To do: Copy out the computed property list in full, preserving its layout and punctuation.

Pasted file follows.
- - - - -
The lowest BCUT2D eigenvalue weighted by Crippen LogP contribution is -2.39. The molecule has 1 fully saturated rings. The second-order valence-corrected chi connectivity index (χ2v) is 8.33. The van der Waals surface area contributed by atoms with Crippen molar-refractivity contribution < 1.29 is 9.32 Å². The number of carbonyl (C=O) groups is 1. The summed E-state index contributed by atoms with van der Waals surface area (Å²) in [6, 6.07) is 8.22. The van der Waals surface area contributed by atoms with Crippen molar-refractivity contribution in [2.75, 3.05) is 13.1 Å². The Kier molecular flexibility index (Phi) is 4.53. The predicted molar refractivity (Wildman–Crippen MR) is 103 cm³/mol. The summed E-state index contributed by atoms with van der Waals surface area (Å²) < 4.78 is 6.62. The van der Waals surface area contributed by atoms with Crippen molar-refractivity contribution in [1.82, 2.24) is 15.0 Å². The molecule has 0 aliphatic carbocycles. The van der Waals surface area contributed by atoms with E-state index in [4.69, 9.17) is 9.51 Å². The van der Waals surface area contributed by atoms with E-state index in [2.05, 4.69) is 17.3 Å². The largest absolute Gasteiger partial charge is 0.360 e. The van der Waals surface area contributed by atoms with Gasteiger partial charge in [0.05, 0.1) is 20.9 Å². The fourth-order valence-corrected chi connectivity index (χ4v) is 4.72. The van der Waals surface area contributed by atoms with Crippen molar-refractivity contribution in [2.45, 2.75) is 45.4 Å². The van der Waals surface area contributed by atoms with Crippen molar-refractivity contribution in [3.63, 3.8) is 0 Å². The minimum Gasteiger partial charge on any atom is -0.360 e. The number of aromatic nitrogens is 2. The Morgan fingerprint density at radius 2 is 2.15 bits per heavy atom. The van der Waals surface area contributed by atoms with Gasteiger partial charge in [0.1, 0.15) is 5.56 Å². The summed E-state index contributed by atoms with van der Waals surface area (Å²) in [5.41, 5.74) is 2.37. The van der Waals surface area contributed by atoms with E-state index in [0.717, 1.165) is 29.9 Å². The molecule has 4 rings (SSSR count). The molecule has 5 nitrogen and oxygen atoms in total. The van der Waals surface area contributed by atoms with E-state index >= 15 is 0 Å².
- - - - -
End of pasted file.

The lowest BCUT2D eigenvalue weighted by Crippen LogP contribution is -2.39. The molecule has 1 fully saturated rings. The second-order valence-corrected chi connectivity index (χ2v) is 8.33. The van der Waals surface area contributed by atoms with Crippen molar-refractivity contribution < 1.29 is 9.32 Å². The number of carbonyl (C=O) groups is 1. The summed E-state index contributed by atoms with van der Waals surface area (Å²) in [6, 6.07) is 8.22. The van der Waals surface area contributed by atoms with Crippen molar-refractivity contribution in [2.75, 3.05) is 13.1 Å². The Kier molecular flexibility index (Phi) is 4.53. The predicted molar refractivity (Wildman–Crippen MR) is 103 cm³/mol. The summed E-state index contributed by atoms with van der Waals surface area (Å²) < 4.78 is 6.62. The van der Waals surface area contributed by atoms with Crippen molar-refractivity contribution in [1.82, 2.24) is 15.0 Å². The molecule has 0 aliphatic carbocycles. The van der Waals surface area contributed by atoms with E-state index in [4.69, 9.17) is 9.51 Å². The van der Waals surface area contributed by atoms with E-state index in [2.05, 4.69) is 17.3 Å². The largest absolute Gasteiger partial charge is 0.360 e. The van der Waals surface area contributed by atoms with Gasteiger partial charge in [0.05, 0.1) is 20.9 Å². The fourth-order valence-corrected chi connectivity index (χ4v) is 4.72. The van der Waals surface area contributed by atoms with Crippen molar-refractivity contribution in [2.45, 2.75) is 45.4 Å². The van der Waals surface area contributed by atoms with Crippen molar-refractivity contribution in [3.63, 3.8) is 0 Å². The minimum Gasteiger partial charge on any atom is -0.360 e. The number of aromatic nitrogens is 2. The Morgan fingerprint density at radius 2 is 2.15 bits per heavy atom. The van der Waals surface area contributed by atoms with Gasteiger partial charge in [0.1, 0.15) is 5.56 Å². The summed E-state index contributed by atoms with van der Waals surface area (Å²) in [5.41, 5.74) is 2.37. The van der Waals surface area contributed by atoms with E-state index in [0.717, 1.165) is 29.9 Å². The molecule has 4 rings (SSSR count). The molecule has 5 nitrogen and oxygen atoms in total. The van der Waals surface area contributed by atoms with E-state index >= 15 is 0 Å².